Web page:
MARCH 22, 2007 -- Not only was she not a sheriff's officer, she wasn't even a man.
Boca Raton police arrested Rachel Lyndsee Otto Tuesday after she -- dressed as a man in military fatigues and wearing a close-cropped hairstyle -- was busted trying to make an arrest while posing as an officer from the Palm Beach County Sheriff's Office.
Otto, the 21-year-old granddaughter of one of NASCAR's first principal owners, Ed Otto, even asked the first community service officer who arrived to send for police backup to help her put away a motorist who had ticked her off on a Florida roadway.
When backup arrived, however, arresting officer Andrew Nguyen recognized the 5 feet, 2 inch Otto, who in 2006 had falsely told him during another police confrontation that she was an employee of the sheriff's office.
Otto, whose family remains active in the sport through its company, Otto Motorsports, has been arrested at least nine times since 2004, according to police.
"From my experience dealing with [Rachel] Otto in September 2006, I know that she was a female and that she was not a [Palm Beach Sheriff's Office] deputy," Nguyen wrote in a probable cause affidavit obtained by ABC News.
Allegedly angered by the aggressive driving of fellow motorist Michael Mellin, Otto first got out of her car at a red light, put on a utility belt she fetched from her trunk and approached his vehicle.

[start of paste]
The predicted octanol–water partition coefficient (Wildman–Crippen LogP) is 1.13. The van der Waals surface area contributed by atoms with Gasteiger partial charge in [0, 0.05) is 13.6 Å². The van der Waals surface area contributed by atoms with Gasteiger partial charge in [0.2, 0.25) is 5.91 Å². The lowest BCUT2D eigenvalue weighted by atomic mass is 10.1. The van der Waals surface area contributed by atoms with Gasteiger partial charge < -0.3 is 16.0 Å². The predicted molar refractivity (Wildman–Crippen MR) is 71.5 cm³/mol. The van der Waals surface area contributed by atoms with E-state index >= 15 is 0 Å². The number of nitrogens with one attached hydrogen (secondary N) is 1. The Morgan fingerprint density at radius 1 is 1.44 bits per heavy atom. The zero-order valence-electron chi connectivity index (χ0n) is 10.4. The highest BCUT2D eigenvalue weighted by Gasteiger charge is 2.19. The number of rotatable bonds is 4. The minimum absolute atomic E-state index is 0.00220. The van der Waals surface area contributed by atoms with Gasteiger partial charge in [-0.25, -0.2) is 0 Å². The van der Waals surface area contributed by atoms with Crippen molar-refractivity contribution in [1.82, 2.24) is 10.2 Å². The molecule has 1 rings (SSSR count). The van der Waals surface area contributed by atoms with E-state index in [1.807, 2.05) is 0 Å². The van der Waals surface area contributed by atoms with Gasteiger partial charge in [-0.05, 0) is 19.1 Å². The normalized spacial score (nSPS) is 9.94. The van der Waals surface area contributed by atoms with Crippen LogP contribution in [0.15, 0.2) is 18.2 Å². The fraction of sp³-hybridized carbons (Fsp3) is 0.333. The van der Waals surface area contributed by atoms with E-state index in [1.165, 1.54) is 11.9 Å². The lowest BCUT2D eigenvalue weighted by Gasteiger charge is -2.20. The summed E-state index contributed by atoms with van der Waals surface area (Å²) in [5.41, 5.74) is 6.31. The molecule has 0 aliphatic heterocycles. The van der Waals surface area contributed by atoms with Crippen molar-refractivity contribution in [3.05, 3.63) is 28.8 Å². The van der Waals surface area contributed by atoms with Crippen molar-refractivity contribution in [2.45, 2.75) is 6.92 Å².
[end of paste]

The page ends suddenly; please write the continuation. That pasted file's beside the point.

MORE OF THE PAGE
Mellin later told police that he didn't know what was going on, according to the affidavit. When the light turned green, he took off.
Otto then got back into her BMW and after a short car chase, pinned Mellin in with the help of a third motorist who would later tell police he thought he was helping a male sheriff's officer.
This time, Otto ordered Mellin out of the car, demanded his license and handcuffed him -- telling him he was under arrest.
But when Nguyen arrived, he knew better -- and so too, did Otto, apparently realizing she had gone too far.
"I asked Otto what she was doing and she said she was making a citizen's arrest for road rage," Nguyen wrote in his report.
It was too late for Otto, who was arrested for impersonating a law enforcement officer and for false imprisonment of Mellin.
In Otto's car, police discovered a black nylon utility belt that held two sets of handcuffs and a cannister of mace. They also found a woman, who told them that she had moved in with Otto a week earlier and thought she was a man.